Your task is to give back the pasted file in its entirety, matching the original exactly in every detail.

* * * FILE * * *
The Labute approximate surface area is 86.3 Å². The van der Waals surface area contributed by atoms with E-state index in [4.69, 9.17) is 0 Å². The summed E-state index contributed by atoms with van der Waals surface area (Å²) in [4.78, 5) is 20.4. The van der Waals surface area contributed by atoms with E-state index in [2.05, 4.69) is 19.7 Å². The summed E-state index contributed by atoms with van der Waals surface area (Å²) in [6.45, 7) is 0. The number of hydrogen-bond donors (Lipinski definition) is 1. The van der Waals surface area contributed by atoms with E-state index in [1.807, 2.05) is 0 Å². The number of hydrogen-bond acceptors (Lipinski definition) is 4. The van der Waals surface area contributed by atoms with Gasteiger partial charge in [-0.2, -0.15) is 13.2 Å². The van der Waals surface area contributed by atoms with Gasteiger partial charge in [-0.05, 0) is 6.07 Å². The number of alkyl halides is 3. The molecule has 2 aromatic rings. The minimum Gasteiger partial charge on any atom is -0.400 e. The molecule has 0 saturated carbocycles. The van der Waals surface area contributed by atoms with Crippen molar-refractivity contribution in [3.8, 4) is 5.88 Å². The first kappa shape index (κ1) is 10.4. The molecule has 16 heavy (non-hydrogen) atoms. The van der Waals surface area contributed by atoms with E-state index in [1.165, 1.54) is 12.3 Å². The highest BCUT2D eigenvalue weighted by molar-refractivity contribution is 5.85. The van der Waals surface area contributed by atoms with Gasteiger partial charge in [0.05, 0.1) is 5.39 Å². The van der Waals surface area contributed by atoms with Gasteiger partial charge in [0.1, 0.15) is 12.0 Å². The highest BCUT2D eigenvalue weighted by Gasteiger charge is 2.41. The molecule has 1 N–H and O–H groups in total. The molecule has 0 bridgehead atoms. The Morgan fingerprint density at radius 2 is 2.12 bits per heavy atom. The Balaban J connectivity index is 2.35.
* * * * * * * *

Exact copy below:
The Labute approximate surface area is 86.3 Å². The van der Waals surface area contributed by atoms with E-state index in [4.69, 9.17) is 0 Å². The summed E-state index contributed by atoms with van der Waals surface area (Å²) in [4.78, 5) is 20.4. The van der Waals surface area contributed by atoms with E-state index in [2.05, 4.69) is 19.7 Å². The summed E-state index contributed by atoms with van der Waals surface area (Å²) in [6.45, 7) is 0. The number of hydrogen-bond donors (Lipinski definition) is 1. The van der Waals surface area contributed by atoms with E-state index in [1.807, 2.05) is 0 Å². The number of hydrogen-bond acceptors (Lipinski definition) is 4. The van der Waals surface area contributed by atoms with Gasteiger partial charge in [-0.2, -0.15) is 13.2 Å². The van der Waals surface area contributed by atoms with Gasteiger partial charge in [-0.05, 0) is 6.07 Å². The number of alkyl halides is 3. The molecule has 2 aromatic rings. The minimum Gasteiger partial charge on any atom is -0.400 e. The molecule has 0 saturated carbocycles. The van der Waals surface area contributed by atoms with Crippen molar-refractivity contribution in [3.8, 4) is 5.88 Å². The first kappa shape index (κ1) is 10.4. The molecule has 16 heavy (non-hydrogen) atoms. The van der Waals surface area contributed by atoms with E-state index in [1.165, 1.54) is 12.3 Å². The highest BCUT2D eigenvalue weighted by molar-refractivity contribution is 5.85. The van der Waals surface area contributed by atoms with Gasteiger partial charge in [0.05, 0.1) is 5.39 Å². The van der Waals surface area contributed by atoms with Gasteiger partial charge in [0.1, 0.15) is 12.0 Å². The highest BCUT2D eigenvalue weighted by Gasteiger charge is 2.41. The molecule has 1 N–H and O–H groups in total. The molecule has 0 bridgehead atoms. The Morgan fingerprint density at radius 2 is 2.12 bits per heavy atom. The Balaban J connectivity index is 2.35.